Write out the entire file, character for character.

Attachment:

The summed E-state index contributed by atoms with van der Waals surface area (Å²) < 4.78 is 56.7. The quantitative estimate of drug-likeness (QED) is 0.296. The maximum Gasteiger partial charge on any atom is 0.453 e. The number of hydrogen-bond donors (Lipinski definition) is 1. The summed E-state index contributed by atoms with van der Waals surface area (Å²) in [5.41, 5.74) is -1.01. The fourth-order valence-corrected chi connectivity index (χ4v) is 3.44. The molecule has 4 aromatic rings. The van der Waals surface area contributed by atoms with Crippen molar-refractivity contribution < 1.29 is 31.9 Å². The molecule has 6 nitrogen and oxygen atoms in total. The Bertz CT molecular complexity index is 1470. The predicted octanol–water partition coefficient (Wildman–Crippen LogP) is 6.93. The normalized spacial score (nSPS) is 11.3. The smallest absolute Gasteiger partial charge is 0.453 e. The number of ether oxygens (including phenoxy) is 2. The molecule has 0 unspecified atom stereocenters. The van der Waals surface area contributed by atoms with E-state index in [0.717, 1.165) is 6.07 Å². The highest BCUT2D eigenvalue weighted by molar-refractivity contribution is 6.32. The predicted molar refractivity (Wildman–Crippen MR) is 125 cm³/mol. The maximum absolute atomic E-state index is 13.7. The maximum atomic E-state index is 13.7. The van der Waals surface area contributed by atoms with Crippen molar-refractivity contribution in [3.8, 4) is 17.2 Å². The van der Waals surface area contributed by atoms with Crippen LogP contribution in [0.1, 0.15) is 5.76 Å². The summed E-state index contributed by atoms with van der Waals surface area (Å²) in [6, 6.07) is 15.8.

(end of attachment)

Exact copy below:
The summed E-state index contributed by atoms with van der Waals surface area (Å²) < 4.78 is 56.7. The quantitative estimate of drug-likeness (QED) is 0.296. The maximum Gasteiger partial charge on any atom is 0.453 e. The number of hydrogen-bond donors (Lipinski definition) is 1. The summed E-state index contributed by atoms with van der Waals surface area (Å²) in [5.41, 5.74) is -1.01. The fourth-order valence-corrected chi connectivity index (χ4v) is 3.44. The molecule has 4 aromatic rings. The van der Waals surface area contributed by atoms with Crippen molar-refractivity contribution < 1.29 is 31.9 Å². The molecule has 6 nitrogen and oxygen atoms in total. The Bertz CT molecular complexity index is 1470. The predicted octanol–water partition coefficient (Wildman–Crippen LogP) is 6.93. The normalized spacial score (nSPS) is 11.3. The smallest absolute Gasteiger partial charge is 0.453 e. The number of ether oxygens (including phenoxy) is 2. The molecule has 0 unspecified atom stereocenters. The van der Waals surface area contributed by atoms with E-state index in [0.717, 1.165) is 6.07 Å². The highest BCUT2D eigenvalue weighted by molar-refractivity contribution is 6.32. The predicted molar refractivity (Wildman–Crippen MR) is 125 cm³/mol. The maximum absolute atomic E-state index is 13.7. The maximum atomic E-state index is 13.7. The van der Waals surface area contributed by atoms with Crippen molar-refractivity contribution in [3.8, 4) is 17.2 Å². The van der Waals surface area contributed by atoms with Crippen LogP contribution in [0.1, 0.15) is 5.76 Å². The summed E-state index contributed by atoms with van der Waals surface area (Å²) in [6, 6.07) is 15.8.